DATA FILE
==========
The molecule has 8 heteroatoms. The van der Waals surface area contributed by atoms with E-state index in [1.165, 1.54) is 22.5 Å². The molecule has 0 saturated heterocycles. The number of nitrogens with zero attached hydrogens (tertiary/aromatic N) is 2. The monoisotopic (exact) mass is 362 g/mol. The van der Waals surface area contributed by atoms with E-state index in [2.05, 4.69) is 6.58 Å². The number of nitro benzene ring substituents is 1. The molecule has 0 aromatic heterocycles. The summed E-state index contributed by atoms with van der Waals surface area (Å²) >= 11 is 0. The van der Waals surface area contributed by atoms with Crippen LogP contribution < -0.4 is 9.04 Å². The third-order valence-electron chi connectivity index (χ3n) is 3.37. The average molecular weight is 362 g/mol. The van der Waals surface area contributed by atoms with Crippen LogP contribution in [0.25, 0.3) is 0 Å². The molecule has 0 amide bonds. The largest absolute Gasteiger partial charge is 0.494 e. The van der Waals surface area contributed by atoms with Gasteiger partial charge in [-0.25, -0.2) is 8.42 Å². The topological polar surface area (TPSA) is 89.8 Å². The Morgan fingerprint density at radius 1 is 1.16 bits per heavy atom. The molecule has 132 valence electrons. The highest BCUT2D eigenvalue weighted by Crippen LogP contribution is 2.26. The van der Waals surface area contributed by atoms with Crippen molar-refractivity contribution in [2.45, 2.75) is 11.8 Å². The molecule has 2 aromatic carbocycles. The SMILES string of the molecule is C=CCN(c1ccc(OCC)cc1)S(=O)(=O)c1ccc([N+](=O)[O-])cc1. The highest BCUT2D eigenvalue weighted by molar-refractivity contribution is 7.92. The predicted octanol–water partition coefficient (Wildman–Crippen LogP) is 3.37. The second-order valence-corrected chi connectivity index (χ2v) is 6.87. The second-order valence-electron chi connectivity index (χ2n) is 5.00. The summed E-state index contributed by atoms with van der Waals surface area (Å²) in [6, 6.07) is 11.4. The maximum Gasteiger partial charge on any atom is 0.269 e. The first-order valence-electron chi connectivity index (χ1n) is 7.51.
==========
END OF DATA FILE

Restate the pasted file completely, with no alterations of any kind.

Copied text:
The molecule has 8 heteroatoms. The van der Waals surface area contributed by atoms with E-state index in [1.165, 1.54) is 22.5 Å². The molecule has 0 saturated heterocycles. The number of nitrogens with zero attached hydrogens (tertiary/aromatic N) is 2. The monoisotopic (exact) mass is 362 g/mol. The van der Waals surface area contributed by atoms with E-state index in [2.05, 4.69) is 6.58 Å². The number of nitro benzene ring substituents is 1. The molecule has 0 aromatic heterocycles. The summed E-state index contributed by atoms with van der Waals surface area (Å²) >= 11 is 0. The van der Waals surface area contributed by atoms with Crippen LogP contribution < -0.4 is 9.04 Å². The third-order valence-electron chi connectivity index (χ3n) is 3.37. The average molecular weight is 362 g/mol. The van der Waals surface area contributed by atoms with Crippen LogP contribution in [0.25, 0.3) is 0 Å². The molecule has 0 amide bonds. The largest absolute Gasteiger partial charge is 0.494 e. The van der Waals surface area contributed by atoms with Gasteiger partial charge in [-0.25, -0.2) is 8.42 Å². The topological polar surface area (TPSA) is 89.8 Å². The Morgan fingerprint density at radius 1 is 1.16 bits per heavy atom. The molecule has 132 valence electrons. The highest BCUT2D eigenvalue weighted by Crippen LogP contribution is 2.26. The van der Waals surface area contributed by atoms with Crippen molar-refractivity contribution in [2.45, 2.75) is 11.8 Å². The molecule has 2 aromatic carbocycles. The SMILES string of the molecule is C=CCN(c1ccc(OCC)cc1)S(=O)(=O)c1ccc([N+](=O)[O-])cc1. The highest BCUT2D eigenvalue weighted by molar-refractivity contribution is 7.92. The predicted octanol–water partition coefficient (Wildman–Crippen LogP) is 3.37. The second-order valence-corrected chi connectivity index (χ2v) is 6.87. The second-order valence-electron chi connectivity index (χ2n) is 5.00. The summed E-state index contributed by atoms with van der Waals surface area (Å²) in [6, 6.07) is 11.4. The maximum Gasteiger partial charge on any atom is 0.269 e. The first-order valence-electron chi connectivity index (χ1n) is 7.51.